McDonnell (R) also repaid the state $80 for a March 2011 shopping trip to Ellwood Thompson’s, a Richmond natural foods store, where state records show the McDonnells put a digestive system cleanse, cherry-flavored sleep elixir and a variety of vitamins on the mansion Visa card. Those non-grocery products added up to more than $200; the McDonnells only partially reimbursed the state at the time, with a check for $117.
Attorney Tony Troy said the children had taken “de minimis” — minimal — amounts, likening the situation to his own college years, when his Italian mother never sent him back to school without a cold meatball sandwich.
“Every family treats their children like that,” Troy said. “The first family shouldn’t be treated any differently.”
The Washington Post reported in June that McDonnell and first lady Maureen McDonnell had used taxpayer money to pay for a number of small personal items, including those purchased at Ellwood Thompson’s. McDonnell at the time called the report false and misleading.
Troy’s comment was the most vociferous defense provided for McDonnell since the former mansion chef, himself charged with embezzling from the mansion kitchen, alleged in court documents that the governor’s children had taken large quantities of food, alcohol and even pots and pans from the mansion kitchen.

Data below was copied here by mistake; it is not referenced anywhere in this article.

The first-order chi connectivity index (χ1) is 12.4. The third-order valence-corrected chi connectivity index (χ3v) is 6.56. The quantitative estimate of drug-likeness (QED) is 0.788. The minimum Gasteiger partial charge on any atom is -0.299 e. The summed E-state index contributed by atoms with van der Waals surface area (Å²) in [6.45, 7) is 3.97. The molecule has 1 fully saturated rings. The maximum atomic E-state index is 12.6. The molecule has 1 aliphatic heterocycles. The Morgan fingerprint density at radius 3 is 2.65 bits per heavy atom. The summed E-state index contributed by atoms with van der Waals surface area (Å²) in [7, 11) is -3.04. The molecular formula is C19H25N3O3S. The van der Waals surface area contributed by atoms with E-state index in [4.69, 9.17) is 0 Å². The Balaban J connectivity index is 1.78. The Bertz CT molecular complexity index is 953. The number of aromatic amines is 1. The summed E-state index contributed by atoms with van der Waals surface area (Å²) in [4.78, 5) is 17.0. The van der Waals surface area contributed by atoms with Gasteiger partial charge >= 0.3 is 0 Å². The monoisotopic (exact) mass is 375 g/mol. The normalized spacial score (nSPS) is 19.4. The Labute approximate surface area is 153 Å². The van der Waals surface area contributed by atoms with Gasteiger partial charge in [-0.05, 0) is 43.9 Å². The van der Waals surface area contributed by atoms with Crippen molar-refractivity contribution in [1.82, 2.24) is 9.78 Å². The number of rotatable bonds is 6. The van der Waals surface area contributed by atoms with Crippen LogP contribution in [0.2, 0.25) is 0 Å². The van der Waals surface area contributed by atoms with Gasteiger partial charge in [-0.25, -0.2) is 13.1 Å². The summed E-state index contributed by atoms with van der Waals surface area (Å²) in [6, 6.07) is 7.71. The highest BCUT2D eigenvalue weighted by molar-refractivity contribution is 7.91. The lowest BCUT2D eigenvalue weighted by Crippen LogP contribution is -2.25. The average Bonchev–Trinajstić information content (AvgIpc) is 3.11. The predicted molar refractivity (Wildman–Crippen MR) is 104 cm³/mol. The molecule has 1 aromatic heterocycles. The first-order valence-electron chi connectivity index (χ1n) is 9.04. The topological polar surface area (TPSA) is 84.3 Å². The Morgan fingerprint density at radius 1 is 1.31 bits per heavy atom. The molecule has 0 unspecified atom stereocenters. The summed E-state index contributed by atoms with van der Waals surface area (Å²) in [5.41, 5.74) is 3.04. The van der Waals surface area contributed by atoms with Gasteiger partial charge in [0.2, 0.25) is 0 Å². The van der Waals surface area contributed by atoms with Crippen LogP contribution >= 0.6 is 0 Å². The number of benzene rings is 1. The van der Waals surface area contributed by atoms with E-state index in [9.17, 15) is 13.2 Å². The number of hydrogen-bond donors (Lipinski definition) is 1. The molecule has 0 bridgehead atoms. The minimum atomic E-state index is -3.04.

It came as defense attorneys for chef Todd Schneider and prosecutors strictly observed a gag order that prevents them from publicly discussing all but the most basic information about the Schneider case, such as the schedule for court dates.
“If it’s interesting, I can’t comment,” Steven Benjamin, who, along with Betty Layne DesPortes, is representing Schneider, told reporters outside the courthouse. In court, Benjamin asked the judge to vacate the gag order, arguing it has put him at a disadvantage as Attorney General Ken Cuccinelli II (R) discusses the case publicly. The judge denied the request.
Troy is a private attorney hired at state expense to represent McDonnell (R) and his office in matters related to the chef’s case after Cuccinelli’s office was recused from both prosecuting Schneider and representing the governor in the matter. McDonnell, the subject of federal and state investigations related to gifts to himself and family members, also has a private attorney, Emmet T. Flood, a former White House special counsel.
Troy made his comments following an afternoon court hearing on a motion to dismiss the case. Benjamin argued that Cuccinelli’s conflicts of interest had irrevocably tainted the case. Richmond Circuit Court Judge Margaret P. Spencer said that she would rule on that matter by the end of the week.